Don't be deterred by the number on the scale after a weekend of heavy meals. Due to bloating and water retention following a slipup, the number on the scale is usually inaccurate and a poor reflection of your body weight. In addition to this, avoid weighing yourself for a few days due to emotional stress that the scale number may cause for some.
4. Get rid of triggers.
What really tempts you? What do you feel like you have no control over eating in a stressful or hungry moment? These are your trigger foods, and they need to be removed from your environment. This can be hard if you’ve got kids in the house, but try using it as a healthy lifestyle lesson.
Besides, no one—even those not trying to lose weight—needs candy, so encourage kids to pick out favorites to keep, then donate the rest. Senior centers like extra treats on hand, and churches often need candy for Christmas shoebox ministries. Some gyms and local businesses even buy candy after Halloween to send to the military overseas and to help fight childhood obesity.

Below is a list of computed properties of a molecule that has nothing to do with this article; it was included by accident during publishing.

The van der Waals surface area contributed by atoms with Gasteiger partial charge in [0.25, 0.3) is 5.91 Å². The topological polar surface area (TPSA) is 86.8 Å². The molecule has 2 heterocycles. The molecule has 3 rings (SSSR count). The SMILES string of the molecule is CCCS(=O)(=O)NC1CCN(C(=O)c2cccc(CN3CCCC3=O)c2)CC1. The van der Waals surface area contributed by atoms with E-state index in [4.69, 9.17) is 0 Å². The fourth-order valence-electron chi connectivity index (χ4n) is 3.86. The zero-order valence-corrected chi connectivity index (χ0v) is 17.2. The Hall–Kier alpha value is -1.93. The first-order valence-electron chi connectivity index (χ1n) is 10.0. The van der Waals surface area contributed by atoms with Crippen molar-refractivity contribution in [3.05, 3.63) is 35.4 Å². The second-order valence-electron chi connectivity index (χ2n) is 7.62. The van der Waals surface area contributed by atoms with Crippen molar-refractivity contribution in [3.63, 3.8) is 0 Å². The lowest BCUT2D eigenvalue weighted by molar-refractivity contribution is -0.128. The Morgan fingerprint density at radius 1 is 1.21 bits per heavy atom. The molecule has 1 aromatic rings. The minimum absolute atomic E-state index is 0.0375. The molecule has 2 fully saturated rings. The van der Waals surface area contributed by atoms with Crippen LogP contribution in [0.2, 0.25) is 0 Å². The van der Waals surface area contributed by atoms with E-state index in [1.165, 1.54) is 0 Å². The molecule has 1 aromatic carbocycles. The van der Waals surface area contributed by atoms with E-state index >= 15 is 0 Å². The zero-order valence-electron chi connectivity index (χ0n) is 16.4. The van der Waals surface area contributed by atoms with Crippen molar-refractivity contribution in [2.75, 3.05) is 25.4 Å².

5. Track it.
One of the best ways to hold yourself accountable is to keep a food and exercise log on your phone or in a journal. Tedious, yes, but research confirms it works when it comes to weight loss and sticking with a plan. And, it’s only for four more days.
6. Pack your lunch.
The best-laid plans require a little thinking ahead. If you work outside the home, get up a few minutes early so you can plan your lunch and snacks for the day. Store premade lunches or leftovers in individual portioned containers for faster packing. If you work from home, it’s still a good idea to portion out snacks in the morning when willpower is usually highest.